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Media Mogul and a New Sun Rise in N.Y.

After months of buzz, a daily broadsheet is launched with backing from Conrad Black.


This morning, in the predawn hours, millions of pages were sorted, tied, trucked and heaved to the pavement beside thousands of newsstands and apartments buildings in New York City. There was the usual trio of papers that divide the city demographically: the tabs--the Daily News and New York Post--that litter the subways by 9, and the broadsheet New York Times that doormen deposit along rows of high-rise corridors. But this morning, for the first time in years, there is a new addition, a second broadsheet, stacked at newsstands alongside the long-standing rivals. Today, the New York Sun debuts after months of buzz in media columns in its own city and around the world, which have speculated not only about the paper itself, but also about one of its backers, a controversial Canadian media mogul named Lord Conrad Black.

Some might say the Sun is part debut, part resurrection. The Sun was New York's first penny paper and published from 1833 through its demise in 1950. It's mentioned in passing most Decembers, when nostalgic editors trot out its most famous column--an 1897 letter to the editor from a girl named Virginia who wanted to know if there was in fact a Santa Claus.

Today's Sun has many Santas--a board of magnate mega-millionaires who pay the rent on the lofty modern newsroom a block from where the Sun originally rose. The old Sun offered a view of City Hall over the clatter of carts and the bustle of barristers. The new one overlooks a comestibles establishment called Popeye's Chicken and Biscuits and a haberdashery shop called Hip-Hip Fashion.

But nostalgia reigns at the Sun, where editor Seth Lipsky hovers like the kind of wire-rimmed, suited man Dickens would have created had he written a novel about the news racket. Lipsky, a former Wall Street Journal star (he launched the Asian edition) and editor-in-chief of the Jewish daily the Forward, envisions the Sun as a New York-centric, big-business-wooing outlet for the conservative sensibilities he has said go unexpressed and unsatisfied in the city's dominant broadsheet.

The paper's regular roster of contributors is a veritable who's who of free market-hailing, big government-damning writers, including Reagan biographer Peggy Noonan and columnist R. Emmett Tyrell Jr., one of the founders of the right-wing American Spectator. In what some would say is ripe irony, their writing will run under the original Sun motto, "It Shines for All," which spoke to the original paper's cheerleading for labor unions, immigration and the rights of its predominantly working-class readership.

Lipsky's views and ambitions are matched by those of the backer he calls a "classical news baron"--Lord Black, whose involvement has received more column space in papers around the world than the 20 pages that make up the New York Sun. Black's media empire is the third-largest worldwide--after Rupert Murdoch's and Gannett's--and stretches from the American Midwest to Canada, England and Israel. But with all that international capital, it's his involvement within the Sun--$2 million bought him a 12% stake--that gives him his first toehold in the media capital of the world.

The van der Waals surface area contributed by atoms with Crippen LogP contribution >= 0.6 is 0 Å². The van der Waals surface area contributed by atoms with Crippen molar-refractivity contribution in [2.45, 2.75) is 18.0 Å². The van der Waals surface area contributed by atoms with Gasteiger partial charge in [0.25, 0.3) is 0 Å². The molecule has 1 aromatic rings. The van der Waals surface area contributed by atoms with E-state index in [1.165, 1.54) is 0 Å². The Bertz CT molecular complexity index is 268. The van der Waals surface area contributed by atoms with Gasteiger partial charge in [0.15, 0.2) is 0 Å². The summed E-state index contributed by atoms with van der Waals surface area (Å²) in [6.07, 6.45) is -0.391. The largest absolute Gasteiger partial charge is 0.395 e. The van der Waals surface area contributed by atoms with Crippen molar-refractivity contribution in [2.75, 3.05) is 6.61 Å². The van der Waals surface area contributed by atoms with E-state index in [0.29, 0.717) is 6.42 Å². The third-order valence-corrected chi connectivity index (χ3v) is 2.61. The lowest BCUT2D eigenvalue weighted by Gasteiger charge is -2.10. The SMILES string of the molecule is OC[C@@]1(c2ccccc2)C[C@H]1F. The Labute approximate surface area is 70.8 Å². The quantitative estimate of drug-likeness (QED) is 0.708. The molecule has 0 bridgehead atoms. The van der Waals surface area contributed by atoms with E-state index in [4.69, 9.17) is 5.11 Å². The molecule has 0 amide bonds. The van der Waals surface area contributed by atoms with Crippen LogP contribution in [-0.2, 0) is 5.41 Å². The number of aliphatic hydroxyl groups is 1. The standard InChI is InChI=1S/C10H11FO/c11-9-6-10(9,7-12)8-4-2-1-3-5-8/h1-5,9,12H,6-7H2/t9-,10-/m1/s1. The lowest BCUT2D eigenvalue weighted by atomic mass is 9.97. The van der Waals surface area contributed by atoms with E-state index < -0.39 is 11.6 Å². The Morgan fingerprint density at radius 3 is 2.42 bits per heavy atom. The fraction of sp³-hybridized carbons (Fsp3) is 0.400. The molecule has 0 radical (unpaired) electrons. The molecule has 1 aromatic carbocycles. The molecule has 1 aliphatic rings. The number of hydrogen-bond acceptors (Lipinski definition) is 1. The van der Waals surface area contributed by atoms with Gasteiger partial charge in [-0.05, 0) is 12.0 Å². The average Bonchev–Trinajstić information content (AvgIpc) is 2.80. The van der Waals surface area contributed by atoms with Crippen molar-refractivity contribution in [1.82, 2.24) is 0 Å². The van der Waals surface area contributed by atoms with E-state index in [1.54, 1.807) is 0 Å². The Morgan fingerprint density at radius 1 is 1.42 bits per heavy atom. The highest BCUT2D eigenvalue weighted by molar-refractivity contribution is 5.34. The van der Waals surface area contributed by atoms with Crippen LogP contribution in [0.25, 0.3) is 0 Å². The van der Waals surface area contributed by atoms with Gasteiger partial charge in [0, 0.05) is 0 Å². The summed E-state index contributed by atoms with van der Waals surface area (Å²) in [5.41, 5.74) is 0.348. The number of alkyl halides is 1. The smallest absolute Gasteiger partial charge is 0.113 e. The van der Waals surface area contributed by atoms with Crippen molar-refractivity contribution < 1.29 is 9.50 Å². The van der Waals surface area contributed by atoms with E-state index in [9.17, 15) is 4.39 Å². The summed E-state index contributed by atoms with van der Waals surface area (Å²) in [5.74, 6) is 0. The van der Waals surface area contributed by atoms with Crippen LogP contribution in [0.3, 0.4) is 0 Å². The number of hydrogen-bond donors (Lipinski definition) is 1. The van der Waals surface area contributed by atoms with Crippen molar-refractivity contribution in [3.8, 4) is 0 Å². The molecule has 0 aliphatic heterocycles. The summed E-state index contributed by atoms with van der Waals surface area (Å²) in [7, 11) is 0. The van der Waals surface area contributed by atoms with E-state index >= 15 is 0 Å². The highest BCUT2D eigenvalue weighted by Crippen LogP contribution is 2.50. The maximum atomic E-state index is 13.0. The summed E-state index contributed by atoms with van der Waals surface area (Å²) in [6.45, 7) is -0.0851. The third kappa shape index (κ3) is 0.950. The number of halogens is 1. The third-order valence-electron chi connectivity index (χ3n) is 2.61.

It's rare that one rich man's relatively small investment has attracted such attention. But Black's move is a long-expected one, gained after years of vain attempts to buy a variety of New York publications, including the weekly Observer and the Daily News.

And it's Black custom to cultivate gossip and speculation as readily as he does newspapers. He is famous for buying up entire regions of dailies--until recently he owned every newspaper in three Canadian provinces--to fund his empire, and then sinking massive amounts of his stockholders' money into papers that showcase his own political views.

This has led many critics to categorize his holdings as either business projects or money pits stamped with his neoconservative agenda, which includes his unabashed support of corporate interest and his vitriolic disdain for government regulation, welfare and what he has described as the "featherbedding greed" of organized labor.

"There's no path to New York media domination through being one of the people at the New York Sun," says media critic and Black biographer Richard Siklos. "But it is an interesting and admirable addition to the New York media scene. "People are intrigued by the paper, and by Black, by the idea ideas of a Victorian Fleet Street press baron type in the era of USA Today and 24-hour news channels."

Black's company has issued a press release "clarifying" that Black's role in the Sun would be a "passive and minority" one. But Lipsky says Black will certainly play a role in the development of the paper, both ideologically and journalistically. Their politics are aligned, he says--"that's why I wooed him"--and adds that what "Conrad says is listened to with exceptional attentiveness because he knows so much about newspapers."

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